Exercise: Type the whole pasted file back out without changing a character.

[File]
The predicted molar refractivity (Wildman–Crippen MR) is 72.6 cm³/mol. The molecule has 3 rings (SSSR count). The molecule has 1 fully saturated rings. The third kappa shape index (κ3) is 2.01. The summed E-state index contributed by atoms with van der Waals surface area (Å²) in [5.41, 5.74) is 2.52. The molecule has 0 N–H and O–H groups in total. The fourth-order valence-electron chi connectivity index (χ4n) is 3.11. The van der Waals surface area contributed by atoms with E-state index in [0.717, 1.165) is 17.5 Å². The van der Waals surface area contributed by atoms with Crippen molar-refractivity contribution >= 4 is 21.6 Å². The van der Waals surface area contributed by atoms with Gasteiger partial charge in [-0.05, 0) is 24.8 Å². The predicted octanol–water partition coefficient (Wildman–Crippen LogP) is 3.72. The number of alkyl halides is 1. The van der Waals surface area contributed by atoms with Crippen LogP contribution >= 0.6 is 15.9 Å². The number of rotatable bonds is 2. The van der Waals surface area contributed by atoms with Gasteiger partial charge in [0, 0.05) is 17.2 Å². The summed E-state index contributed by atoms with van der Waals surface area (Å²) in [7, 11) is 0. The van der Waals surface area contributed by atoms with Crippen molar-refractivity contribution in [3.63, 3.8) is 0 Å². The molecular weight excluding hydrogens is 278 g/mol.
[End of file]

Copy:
The predicted molar refractivity (Wildman–Crippen MR) is 72.6 cm³/mol. The molecule has 3 rings (SSSR count). The molecule has 1 fully saturated rings. The third kappa shape index (κ3) is 2.01. The summed E-state index contributed by atoms with van der Waals surface area (Å²) in [5.41, 5.74) is 2.52. The molecule has 0 N–H and O–H groups in total. The fourth-order valence-electron chi connectivity index (χ4n) is 3.11. The van der Waals surface area contributed by atoms with E-state index in [0.717, 1.165) is 17.5 Å². The van der Waals surface area contributed by atoms with Crippen molar-refractivity contribution >= 4 is 21.6 Å². The van der Waals surface area contributed by atoms with Gasteiger partial charge in [-0.05, 0) is 24.8 Å². The predicted octanol–water partition coefficient (Wildman–Crippen LogP) is 3.72. The number of alkyl halides is 1. The van der Waals surface area contributed by atoms with Crippen LogP contribution >= 0.6 is 15.9 Å². The number of rotatable bonds is 2. The van der Waals surface area contributed by atoms with Gasteiger partial charge in [0, 0.05) is 17.2 Å². The summed E-state index contributed by atoms with van der Waals surface area (Å²) in [7, 11) is 0. The van der Waals surface area contributed by atoms with Crippen molar-refractivity contribution in [3.63, 3.8) is 0 Å². The molecular weight excluding hydrogens is 278 g/mol.